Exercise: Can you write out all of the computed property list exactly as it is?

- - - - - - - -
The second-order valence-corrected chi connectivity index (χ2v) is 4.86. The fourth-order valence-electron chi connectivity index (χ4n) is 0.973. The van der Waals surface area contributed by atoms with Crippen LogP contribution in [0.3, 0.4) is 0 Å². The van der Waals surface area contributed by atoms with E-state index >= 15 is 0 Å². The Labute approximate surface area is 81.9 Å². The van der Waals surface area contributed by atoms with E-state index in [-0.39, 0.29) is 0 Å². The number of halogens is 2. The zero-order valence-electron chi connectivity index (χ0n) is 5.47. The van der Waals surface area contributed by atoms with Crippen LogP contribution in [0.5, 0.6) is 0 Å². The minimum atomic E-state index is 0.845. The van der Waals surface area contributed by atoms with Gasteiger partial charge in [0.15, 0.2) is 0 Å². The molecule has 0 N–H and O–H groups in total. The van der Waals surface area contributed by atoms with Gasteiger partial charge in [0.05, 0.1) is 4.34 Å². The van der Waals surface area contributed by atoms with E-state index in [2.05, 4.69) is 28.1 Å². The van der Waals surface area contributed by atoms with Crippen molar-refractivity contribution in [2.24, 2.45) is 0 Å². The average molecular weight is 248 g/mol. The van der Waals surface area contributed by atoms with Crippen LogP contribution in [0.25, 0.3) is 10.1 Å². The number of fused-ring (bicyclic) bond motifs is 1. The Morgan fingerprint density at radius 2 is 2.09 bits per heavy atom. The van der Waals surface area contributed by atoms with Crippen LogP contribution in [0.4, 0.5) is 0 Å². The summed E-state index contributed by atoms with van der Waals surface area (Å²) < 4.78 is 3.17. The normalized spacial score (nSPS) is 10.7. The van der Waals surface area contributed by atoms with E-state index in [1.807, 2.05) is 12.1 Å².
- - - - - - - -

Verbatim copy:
The second-order valence-corrected chi connectivity index (χ2v) is 4.86. The fourth-order valence-electron chi connectivity index (χ4n) is 0.973. The van der Waals surface area contributed by atoms with Crippen LogP contribution in [0.3, 0.4) is 0 Å². The van der Waals surface area contributed by atoms with E-state index >= 15 is 0 Å². The Labute approximate surface area is 81.9 Å². The van der Waals surface area contributed by atoms with E-state index in [-0.39, 0.29) is 0 Å². The number of halogens is 2. The zero-order valence-electron chi connectivity index (χ0n) is 5.47. The van der Waals surface area contributed by atoms with Crippen LogP contribution in [0.5, 0.6) is 0 Å². The minimum atomic E-state index is 0.845. The van der Waals surface area contributed by atoms with Gasteiger partial charge in [0.15, 0.2) is 0 Å². The molecule has 0 N–H and O–H groups in total. The van der Waals surface area contributed by atoms with Gasteiger partial charge in [0.05, 0.1) is 4.34 Å². The van der Waals surface area contributed by atoms with E-state index in [2.05, 4.69) is 28.1 Å². The van der Waals surface area contributed by atoms with Crippen molar-refractivity contribution in [2.24, 2.45) is 0 Å². The average molecular weight is 248 g/mol. The van der Waals surface area contributed by atoms with Crippen LogP contribution in [0.25, 0.3) is 10.1 Å². The number of fused-ring (bicyclic) bond motifs is 1. The Morgan fingerprint density at radius 2 is 2.09 bits per heavy atom. The van der Waals surface area contributed by atoms with Crippen LogP contribution in [0.4, 0.5) is 0 Å². The summed E-state index contributed by atoms with van der Waals surface area (Å²) < 4.78 is 3.17. The normalized spacial score (nSPS) is 10.7. The van der Waals surface area contributed by atoms with E-state index in [1.807, 2.05) is 12.1 Å².